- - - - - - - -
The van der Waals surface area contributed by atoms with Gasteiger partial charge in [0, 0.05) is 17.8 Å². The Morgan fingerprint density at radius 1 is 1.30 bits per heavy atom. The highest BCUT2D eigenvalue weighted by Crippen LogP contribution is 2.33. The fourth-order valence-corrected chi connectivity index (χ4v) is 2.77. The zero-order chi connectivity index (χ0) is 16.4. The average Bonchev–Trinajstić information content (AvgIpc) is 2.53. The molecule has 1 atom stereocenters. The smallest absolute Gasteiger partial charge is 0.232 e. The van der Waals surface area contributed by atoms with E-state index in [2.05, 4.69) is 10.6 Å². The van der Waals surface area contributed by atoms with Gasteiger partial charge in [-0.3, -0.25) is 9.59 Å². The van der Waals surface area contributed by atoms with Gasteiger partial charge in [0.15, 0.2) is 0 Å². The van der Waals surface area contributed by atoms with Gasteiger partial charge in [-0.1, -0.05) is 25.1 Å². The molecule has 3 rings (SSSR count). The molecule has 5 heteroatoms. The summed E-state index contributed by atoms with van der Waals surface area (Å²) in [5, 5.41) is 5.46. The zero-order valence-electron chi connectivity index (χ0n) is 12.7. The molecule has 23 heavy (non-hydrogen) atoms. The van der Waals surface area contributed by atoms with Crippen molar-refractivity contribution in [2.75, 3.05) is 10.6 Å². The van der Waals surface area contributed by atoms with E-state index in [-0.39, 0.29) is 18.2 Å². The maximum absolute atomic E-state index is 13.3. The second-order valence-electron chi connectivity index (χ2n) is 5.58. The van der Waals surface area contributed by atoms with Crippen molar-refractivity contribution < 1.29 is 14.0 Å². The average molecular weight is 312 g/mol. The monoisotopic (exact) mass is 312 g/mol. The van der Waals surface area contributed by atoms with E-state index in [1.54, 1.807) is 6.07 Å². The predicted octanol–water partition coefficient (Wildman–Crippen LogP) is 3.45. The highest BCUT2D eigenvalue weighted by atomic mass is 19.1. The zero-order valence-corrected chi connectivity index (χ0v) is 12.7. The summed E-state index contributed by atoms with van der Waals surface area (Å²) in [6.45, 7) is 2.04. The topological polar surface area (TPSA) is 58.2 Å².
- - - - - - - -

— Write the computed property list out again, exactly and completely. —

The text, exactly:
The van der Waals surface area contributed by atoms with Gasteiger partial charge in [0, 0.05) is 17.8 Å². The Morgan fingerprint density at radius 1 is 1.30 bits per heavy atom. The highest BCUT2D eigenvalue weighted by Crippen LogP contribution is 2.33. The fourth-order valence-corrected chi connectivity index (χ4v) is 2.77. The zero-order chi connectivity index (χ0) is 16.4. The average Bonchev–Trinajstić information content (AvgIpc) is 2.53. The molecule has 1 atom stereocenters. The smallest absolute Gasteiger partial charge is 0.232 e. The van der Waals surface area contributed by atoms with E-state index in [2.05, 4.69) is 10.6 Å². The van der Waals surface area contributed by atoms with Gasteiger partial charge in [-0.3, -0.25) is 9.59 Å². The van der Waals surface area contributed by atoms with Gasteiger partial charge in [0.15, 0.2) is 0 Å². The van der Waals surface area contributed by atoms with Gasteiger partial charge in [-0.1, -0.05) is 25.1 Å². The molecule has 3 rings (SSSR count). The molecule has 5 heteroatoms. The summed E-state index contributed by atoms with van der Waals surface area (Å²) in [5, 5.41) is 5.46. The zero-order valence-electron chi connectivity index (χ0n) is 12.7. The molecule has 23 heavy (non-hydrogen) atoms. The van der Waals surface area contributed by atoms with Crippen molar-refractivity contribution in [2.75, 3.05) is 10.6 Å². The van der Waals surface area contributed by atoms with E-state index in [-0.39, 0.29) is 18.2 Å². The maximum absolute atomic E-state index is 13.3. The second-order valence-electron chi connectivity index (χ2n) is 5.58. The van der Waals surface area contributed by atoms with Crippen molar-refractivity contribution < 1.29 is 14.0 Å². The average molecular weight is 312 g/mol. The monoisotopic (exact) mass is 312 g/mol. The van der Waals surface area contributed by atoms with E-state index in [1.54, 1.807) is 6.07 Å². The predicted octanol–water partition coefficient (Wildman–Crippen LogP) is 3.45. The highest BCUT2D eigenvalue weighted by atomic mass is 19.1. The zero-order valence-corrected chi connectivity index (χ0v) is 12.7. The summed E-state index contributed by atoms with van der Waals surface area (Å²) in [6.45, 7) is 2.04. The topological polar surface area (TPSA) is 58.2 Å².